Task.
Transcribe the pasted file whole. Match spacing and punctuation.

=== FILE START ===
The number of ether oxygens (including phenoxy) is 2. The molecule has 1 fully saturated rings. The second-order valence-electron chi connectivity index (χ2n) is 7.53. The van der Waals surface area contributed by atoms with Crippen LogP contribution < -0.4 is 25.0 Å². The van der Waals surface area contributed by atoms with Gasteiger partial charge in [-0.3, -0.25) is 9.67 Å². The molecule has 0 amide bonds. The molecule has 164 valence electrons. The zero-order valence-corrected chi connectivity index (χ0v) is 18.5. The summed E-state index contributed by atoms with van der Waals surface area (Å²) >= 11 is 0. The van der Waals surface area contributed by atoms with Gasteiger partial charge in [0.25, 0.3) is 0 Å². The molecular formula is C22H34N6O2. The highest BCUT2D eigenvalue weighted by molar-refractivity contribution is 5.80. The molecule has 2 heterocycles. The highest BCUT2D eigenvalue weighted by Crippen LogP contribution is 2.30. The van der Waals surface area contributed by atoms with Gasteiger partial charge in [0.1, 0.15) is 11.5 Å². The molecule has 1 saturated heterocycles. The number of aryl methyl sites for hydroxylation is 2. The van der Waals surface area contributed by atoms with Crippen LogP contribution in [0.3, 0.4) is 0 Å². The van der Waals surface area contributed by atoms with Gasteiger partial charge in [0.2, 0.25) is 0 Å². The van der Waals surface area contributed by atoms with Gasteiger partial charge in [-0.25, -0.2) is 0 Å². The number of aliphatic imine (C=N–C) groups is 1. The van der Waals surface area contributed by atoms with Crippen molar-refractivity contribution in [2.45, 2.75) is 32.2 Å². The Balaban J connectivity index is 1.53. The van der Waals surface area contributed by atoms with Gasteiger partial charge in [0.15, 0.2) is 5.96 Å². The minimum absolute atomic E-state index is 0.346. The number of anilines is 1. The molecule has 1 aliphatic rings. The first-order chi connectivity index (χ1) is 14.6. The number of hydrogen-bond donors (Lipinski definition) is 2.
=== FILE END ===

The number of ether oxygens (including phenoxy) is 2. The molecule has 1 fully saturated rings. The second-order valence-electron chi connectivity index (χ2n) is 7.53. The van der Waals surface area contributed by atoms with Crippen LogP contribution < -0.4 is 25.0 Å². The van der Waals surface area contributed by atoms with Gasteiger partial charge in [-0.3, -0.25) is 9.67 Å². The molecule has 0 amide bonds. The molecule has 164 valence electrons. The zero-order valence-corrected chi connectivity index (χ0v) is 18.5. The summed E-state index contributed by atoms with van der Waals surface area (Å²) >= 11 is 0. The van der Waals surface area contributed by atoms with Gasteiger partial charge in [0.25, 0.3) is 0 Å². The molecular formula is C22H34N6O2. The highest BCUT2D eigenvalue weighted by molar-refractivity contribution is 5.80. The molecule has 2 heterocycles. The highest BCUT2D eigenvalue weighted by Crippen LogP contribution is 2.30. The van der Waals surface area contributed by atoms with Gasteiger partial charge in [0.1, 0.15) is 11.5 Å². The molecule has 1 saturated heterocycles. The number of aryl methyl sites for hydroxylation is 2. The van der Waals surface area contributed by atoms with Crippen LogP contribution in [0.3, 0.4) is 0 Å². The van der Waals surface area contributed by atoms with Gasteiger partial charge in [0.2, 0.25) is 0 Å². The van der Waals surface area contributed by atoms with Gasteiger partial charge in [-0.25, -0.2) is 0 Å². The number of aliphatic imine (C=N–C) groups is 1. The van der Waals surface area contributed by atoms with Crippen molar-refractivity contribution in [2.45, 2.75) is 32.2 Å². The Balaban J connectivity index is 1.53. The van der Waals surface area contributed by atoms with Gasteiger partial charge in [0.15, 0.2) is 5.96 Å². The minimum absolute atomic E-state index is 0.346. The number of anilines is 1. The molecule has 1 aliphatic rings. The first-order chi connectivity index (χ1) is 14.6. The number of hydrogen-bond donors (Lipinski definition) is 2.